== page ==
Melton prior Institut


Linton- Life in the Collections

23) Spirit Of Peers and People. A National Tragic-Comedy.

London 1834

Published by Effingham Wilson. With a satirical intaglio print by the political cartoonist Robert Seymour as frontispiece.

The framework of this biting burlesque on the corrupt state of politics under the reign of King William IV fuses the traditions of caustic Swiftian satire with the stirring imagery of the Hone’s & Cruikshank  lampoons. As the author of this political parable, Richard Hengist Horne, states in his preface, the play is “addressed rather to the understanding than the passions: its unity is in its general priciples or spirit, rather than in action.”  But these prepending words of appeasement can hardly neutralize the downright aggressive character of that play, which predominantly consists of a series of rough Brechtian sceneries depicting the bitter living conditions of the working class in their members’ raging voices. Horne wrote this play with its central demand for a substantial political reform that would participate the working class, only a few months after having been introduced to W.J. Fox´ Craven Hill – circle. In his review in The Monthly Repository Fox characterized the execution of the play as being “as bold as the conception. Dramatic interest there is none (...) but of poetry, character, eloquence, satire and humour, both broad and delicate, there is abundance (...). We have to do with a writer of originality and genius.”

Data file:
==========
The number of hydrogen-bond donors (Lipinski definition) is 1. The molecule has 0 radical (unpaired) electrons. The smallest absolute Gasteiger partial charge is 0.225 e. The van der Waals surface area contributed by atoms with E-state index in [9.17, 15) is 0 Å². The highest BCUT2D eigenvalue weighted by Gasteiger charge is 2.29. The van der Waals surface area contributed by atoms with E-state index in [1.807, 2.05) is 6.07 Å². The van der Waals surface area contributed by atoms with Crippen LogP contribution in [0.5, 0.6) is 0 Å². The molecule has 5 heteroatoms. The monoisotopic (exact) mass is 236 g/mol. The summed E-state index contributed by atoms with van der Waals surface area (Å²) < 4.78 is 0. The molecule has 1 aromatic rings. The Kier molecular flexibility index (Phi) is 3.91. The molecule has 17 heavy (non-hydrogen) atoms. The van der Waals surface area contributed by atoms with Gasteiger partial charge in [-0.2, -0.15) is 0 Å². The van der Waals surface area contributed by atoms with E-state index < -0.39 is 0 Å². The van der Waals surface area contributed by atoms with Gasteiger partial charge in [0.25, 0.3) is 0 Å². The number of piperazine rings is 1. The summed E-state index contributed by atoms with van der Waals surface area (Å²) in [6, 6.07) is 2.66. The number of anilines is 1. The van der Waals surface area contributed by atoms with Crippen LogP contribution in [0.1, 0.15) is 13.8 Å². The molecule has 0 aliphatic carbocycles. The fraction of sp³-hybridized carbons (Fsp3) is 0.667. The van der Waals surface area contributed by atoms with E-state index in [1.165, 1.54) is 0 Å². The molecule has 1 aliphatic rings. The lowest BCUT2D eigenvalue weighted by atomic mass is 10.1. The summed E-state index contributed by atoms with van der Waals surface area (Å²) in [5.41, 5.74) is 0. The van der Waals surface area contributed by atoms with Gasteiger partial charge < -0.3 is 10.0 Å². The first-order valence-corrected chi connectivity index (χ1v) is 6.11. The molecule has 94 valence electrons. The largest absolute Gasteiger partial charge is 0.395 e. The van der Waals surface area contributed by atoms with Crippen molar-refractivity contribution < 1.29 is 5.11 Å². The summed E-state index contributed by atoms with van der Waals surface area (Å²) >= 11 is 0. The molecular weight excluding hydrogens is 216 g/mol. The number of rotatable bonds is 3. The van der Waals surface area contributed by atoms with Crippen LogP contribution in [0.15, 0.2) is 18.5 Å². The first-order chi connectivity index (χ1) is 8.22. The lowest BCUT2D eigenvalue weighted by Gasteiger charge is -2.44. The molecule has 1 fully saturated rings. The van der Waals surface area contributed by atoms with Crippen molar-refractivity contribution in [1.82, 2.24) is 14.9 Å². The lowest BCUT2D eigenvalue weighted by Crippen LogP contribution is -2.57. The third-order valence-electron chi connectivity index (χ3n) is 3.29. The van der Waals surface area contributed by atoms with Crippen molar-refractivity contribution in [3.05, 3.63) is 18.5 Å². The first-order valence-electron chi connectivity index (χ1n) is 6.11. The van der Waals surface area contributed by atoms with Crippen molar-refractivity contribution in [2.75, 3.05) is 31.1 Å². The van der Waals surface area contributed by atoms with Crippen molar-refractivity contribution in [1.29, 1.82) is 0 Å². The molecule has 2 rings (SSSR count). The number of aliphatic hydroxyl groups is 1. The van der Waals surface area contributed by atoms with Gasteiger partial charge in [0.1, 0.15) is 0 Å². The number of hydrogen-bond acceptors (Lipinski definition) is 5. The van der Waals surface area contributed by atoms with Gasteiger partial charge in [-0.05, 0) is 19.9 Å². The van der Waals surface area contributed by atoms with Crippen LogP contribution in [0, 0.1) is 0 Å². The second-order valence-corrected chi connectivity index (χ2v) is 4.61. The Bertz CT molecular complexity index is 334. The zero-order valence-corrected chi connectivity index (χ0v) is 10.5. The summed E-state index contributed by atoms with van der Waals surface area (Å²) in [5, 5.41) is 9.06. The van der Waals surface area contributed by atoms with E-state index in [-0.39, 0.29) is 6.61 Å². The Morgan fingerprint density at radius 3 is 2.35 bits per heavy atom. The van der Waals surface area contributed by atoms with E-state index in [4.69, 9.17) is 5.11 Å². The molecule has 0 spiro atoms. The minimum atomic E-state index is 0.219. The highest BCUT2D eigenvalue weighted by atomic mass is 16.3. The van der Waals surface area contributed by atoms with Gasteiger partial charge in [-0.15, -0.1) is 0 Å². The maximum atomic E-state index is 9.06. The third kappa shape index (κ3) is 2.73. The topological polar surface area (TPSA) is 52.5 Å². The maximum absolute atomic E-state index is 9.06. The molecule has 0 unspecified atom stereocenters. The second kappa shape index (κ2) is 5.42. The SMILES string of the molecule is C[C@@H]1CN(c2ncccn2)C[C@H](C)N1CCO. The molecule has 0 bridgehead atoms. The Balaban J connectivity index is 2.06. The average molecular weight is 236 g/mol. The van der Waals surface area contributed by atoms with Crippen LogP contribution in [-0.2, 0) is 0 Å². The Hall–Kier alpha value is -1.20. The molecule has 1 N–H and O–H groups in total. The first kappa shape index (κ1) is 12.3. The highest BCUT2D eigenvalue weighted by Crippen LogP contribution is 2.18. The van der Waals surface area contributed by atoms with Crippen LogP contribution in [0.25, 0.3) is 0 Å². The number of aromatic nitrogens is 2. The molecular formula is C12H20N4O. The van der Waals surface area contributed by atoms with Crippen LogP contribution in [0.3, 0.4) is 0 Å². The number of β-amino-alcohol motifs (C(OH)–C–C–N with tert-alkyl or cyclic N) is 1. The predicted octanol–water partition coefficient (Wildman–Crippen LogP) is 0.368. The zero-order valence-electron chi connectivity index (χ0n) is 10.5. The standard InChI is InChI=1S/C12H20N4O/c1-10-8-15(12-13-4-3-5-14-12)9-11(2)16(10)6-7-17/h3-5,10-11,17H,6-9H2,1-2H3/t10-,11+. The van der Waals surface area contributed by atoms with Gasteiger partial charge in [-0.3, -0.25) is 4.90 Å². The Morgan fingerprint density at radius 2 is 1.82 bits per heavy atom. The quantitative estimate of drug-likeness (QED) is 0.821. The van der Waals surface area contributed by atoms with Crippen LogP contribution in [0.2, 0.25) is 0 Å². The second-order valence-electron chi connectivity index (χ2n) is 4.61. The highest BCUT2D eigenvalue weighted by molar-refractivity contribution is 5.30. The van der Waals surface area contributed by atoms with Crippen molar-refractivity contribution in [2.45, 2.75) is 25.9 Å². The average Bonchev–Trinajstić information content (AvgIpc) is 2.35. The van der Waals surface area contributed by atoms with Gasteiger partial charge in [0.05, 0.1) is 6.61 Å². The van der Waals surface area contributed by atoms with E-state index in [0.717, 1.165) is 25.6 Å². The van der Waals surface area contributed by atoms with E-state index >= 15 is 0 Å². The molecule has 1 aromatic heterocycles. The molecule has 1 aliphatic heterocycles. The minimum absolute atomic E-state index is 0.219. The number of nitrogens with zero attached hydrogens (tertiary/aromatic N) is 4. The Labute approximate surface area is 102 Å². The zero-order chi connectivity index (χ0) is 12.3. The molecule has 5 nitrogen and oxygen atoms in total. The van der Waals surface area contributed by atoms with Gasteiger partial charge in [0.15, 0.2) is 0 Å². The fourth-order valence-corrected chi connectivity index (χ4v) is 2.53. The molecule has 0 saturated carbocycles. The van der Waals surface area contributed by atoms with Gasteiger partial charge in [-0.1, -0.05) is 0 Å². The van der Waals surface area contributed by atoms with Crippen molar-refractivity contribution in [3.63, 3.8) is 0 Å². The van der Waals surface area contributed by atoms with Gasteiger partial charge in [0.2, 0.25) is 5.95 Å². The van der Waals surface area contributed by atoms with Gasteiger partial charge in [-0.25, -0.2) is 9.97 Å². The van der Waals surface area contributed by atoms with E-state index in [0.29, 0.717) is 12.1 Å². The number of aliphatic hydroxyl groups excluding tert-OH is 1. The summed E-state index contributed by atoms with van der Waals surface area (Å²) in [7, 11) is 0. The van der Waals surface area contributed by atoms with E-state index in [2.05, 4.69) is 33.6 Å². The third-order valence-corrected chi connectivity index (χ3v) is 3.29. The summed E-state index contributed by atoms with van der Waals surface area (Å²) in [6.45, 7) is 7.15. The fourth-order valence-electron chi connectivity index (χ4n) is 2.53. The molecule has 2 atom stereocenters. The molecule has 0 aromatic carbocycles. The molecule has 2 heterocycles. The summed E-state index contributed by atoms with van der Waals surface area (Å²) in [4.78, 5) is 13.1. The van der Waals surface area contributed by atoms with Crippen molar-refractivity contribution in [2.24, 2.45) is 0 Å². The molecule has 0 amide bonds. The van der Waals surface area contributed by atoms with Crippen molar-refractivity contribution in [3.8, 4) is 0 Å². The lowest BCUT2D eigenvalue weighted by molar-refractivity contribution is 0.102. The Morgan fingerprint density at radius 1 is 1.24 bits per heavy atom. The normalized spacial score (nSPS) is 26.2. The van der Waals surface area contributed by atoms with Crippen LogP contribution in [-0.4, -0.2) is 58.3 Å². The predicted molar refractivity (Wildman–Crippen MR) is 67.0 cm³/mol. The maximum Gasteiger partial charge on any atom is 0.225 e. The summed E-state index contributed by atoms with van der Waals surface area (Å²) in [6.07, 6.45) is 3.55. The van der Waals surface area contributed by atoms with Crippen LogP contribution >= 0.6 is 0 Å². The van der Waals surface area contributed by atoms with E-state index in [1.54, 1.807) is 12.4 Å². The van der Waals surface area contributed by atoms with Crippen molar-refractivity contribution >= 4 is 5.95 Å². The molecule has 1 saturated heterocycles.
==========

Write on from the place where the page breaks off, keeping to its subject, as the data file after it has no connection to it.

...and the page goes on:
This so called National Tragic-Comedy was followed only a few months later by a challenging play of the same typ, the Political Oratorio, whose expressive content in the words of Isobel Armstrong also „reaches a savage, Brechtian intensity.” The Political Oratorio was published in 1835 in Fox´ The Monthly Repository, whose editorship Horne would take over from Fox in the following year, however rather unsucessful; like his predecessor, Horne was very ambitious as a theorist and published a few essays on the problems of drama in the Repository; he also became involved in the translation of August Wilhelm Schlegel’s „Vorlesungen über dramatische Kunst und Literatur” (A course of Dramatic Art and Literature).

bild Robert Seymour